From Category: Scam Busting
Nigerian journalist Ugochukwu Ejinkeonye denounces American poetry scams. An eye-opener.
This 2015 article from self-publishing expert David Gaughran's blog "Let's Get Digital" exposes the deceptive marketing practices of Author Solutions and its questionable partnerships with major publishing houses. Author Solutions is the umbrella company for several well-known self-publishing imprints such as iUniverse, Trafford, AuthorHouse, and Xlibris. According to allegations in a pending class-action suit: "Author Solutions operates more like a telemarketing company whose customer base is the Authors themselves. In other words, unlike a traditional publisher, Author Solutions makes money from its Authors, not for them. It does so by selling books back to its Authors, not to a general readership, and by selling its Authors expensive publishing, editing, and marketing services that are effectively worthless."
Warning signs include agents who advertise too aggressively for new clients, or gather most of their fees from the writer rather than the publisher.
The Alliance of Independent Authors maintains this Watchdog service that rates dozens of self-publishing services based on price, distribution channels, book design quality, and ethics.
Have you had a poem published in an amateur or "vanity" poetry anthology, which you would like to find again? The Library of Congress website gives you tips and links to start tracking down your poem in various reference archives, as well as advice for avoiding contest scams.
Indies Unlimited is a platform to promote the work of self-published and small press authors and discuss best practices in the industry. This page summarizes the results of their 2015 PublishingFoul survey, which asked authors to share stories of being scammed by publishers. Follow them on Twitter @IndiesUnlimited and search the #PublishingFoul hashtag to keep up with and contribute to this conversation.
Kurt Heintz advises poets on the kinds of online contests worth entering.
By Jessica Westhead. Satirical chapbooks by one of Poetry.com's innumerable "semifinalists" memorialize her mostly fruitless efforts to contact the contest operators. Email Jessica to obtain a copy.
Satirist "Professor Roy" searches Poetry.com for the worst possible poems, and explains just why they're so bad. Visit his User Info page for warnings about poetry scams.
A good place to check for complaints about contests and publishers.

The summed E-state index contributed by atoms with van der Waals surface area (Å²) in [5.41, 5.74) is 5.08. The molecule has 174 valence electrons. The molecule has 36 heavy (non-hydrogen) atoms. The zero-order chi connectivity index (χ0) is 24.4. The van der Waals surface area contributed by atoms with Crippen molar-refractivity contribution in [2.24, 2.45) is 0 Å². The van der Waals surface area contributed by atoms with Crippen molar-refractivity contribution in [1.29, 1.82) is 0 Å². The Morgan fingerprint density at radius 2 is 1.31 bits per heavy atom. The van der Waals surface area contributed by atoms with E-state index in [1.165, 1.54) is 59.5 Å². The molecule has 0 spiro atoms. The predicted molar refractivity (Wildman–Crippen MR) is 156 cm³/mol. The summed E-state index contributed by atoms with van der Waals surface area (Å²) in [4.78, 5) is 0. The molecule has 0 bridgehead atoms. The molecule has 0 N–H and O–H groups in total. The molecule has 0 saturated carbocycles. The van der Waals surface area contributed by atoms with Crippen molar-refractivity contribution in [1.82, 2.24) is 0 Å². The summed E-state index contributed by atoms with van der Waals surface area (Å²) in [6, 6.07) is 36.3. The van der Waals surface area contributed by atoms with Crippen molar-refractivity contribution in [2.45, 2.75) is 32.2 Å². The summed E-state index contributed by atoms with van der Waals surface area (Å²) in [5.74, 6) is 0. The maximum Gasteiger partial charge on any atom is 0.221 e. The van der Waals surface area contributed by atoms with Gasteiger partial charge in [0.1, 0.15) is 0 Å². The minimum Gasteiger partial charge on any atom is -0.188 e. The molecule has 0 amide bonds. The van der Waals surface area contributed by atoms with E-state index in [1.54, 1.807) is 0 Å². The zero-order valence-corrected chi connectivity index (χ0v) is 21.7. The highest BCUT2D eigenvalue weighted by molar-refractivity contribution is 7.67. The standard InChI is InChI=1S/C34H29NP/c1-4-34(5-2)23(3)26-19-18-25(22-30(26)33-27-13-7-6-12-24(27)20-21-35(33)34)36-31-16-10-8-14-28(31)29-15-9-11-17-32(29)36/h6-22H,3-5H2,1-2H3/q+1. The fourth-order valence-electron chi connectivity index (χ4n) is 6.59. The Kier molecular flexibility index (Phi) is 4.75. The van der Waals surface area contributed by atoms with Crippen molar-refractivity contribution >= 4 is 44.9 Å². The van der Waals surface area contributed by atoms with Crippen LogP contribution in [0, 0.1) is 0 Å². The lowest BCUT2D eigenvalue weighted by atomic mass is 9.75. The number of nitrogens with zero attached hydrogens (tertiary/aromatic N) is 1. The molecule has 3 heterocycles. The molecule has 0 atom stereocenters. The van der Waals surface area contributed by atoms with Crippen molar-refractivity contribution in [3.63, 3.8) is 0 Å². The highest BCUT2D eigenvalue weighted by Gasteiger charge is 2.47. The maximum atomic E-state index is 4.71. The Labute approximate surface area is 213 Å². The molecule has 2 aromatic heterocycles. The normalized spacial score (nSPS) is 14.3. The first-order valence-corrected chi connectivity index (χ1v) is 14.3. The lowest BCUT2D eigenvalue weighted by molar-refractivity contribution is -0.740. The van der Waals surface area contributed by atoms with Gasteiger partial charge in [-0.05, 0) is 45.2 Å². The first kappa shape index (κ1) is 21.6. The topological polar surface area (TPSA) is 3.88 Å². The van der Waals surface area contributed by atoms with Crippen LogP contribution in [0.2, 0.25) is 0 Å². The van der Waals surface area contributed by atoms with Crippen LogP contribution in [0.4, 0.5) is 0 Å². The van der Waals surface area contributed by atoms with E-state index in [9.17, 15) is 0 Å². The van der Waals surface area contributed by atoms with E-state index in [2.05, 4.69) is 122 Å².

"Flarf" is a collaborative poetic technique that creates nonsensical poems from the results of odd Google keyword searches, Internet chat-room lingo, and the "corrosive, cute, or cloying, awfulness" of the amateur poetry that is popular in online forums. Begun as a spoof of Poetry.com's low standards, the Flarf "movement" also satirizes how so-called "mainstream" poetry is actually produced by and for an irrelevant elite class, while the poetry that most people read is the (generally bad) amateur poetry circulated between individuals and posted on the Internet. For more on the latter point, see the related website http://mainstreampoetry.blogspot.com/.
Website dedicated to identifying scams.
Brave and as yet unsuccessful attempts to write a poem that The National Library of Poetry won't accept. From "Dawn of a New Eve": "Now he offers me dark fruit;/A piece of pie for my bloodroot./Thick serpent slithers through my verse;/Is what he seeks inside my purse?/'Oh Eve, I ssssavor what you wrote!'/Now he's coiled around my throat..."
Authors/scam hunters Victoria Strauss and A.C. Crispin give advice on avoiding scam contests, working with editors and agents, and understanding your legal rights. Writer Beware is a project of the Science Fiction and Fantasy Writers of America's Committee on Writing Scams.
Invaluable literary watchdog site Writer Beware lists the signs of a literary agency scam and the top 20 offenders.
Names publishers and organizations that writers have had disputes with.
The good news: You're a winner. The bad news: It's costing you fifty bucks...For a struggling poet, it can be painful to admit that a letter from a poetry contest or publisher is nothing more than a sales hustle. But what's worse: being honest with yourself or being the victim of a company that exploits the vanity of aspiring poets?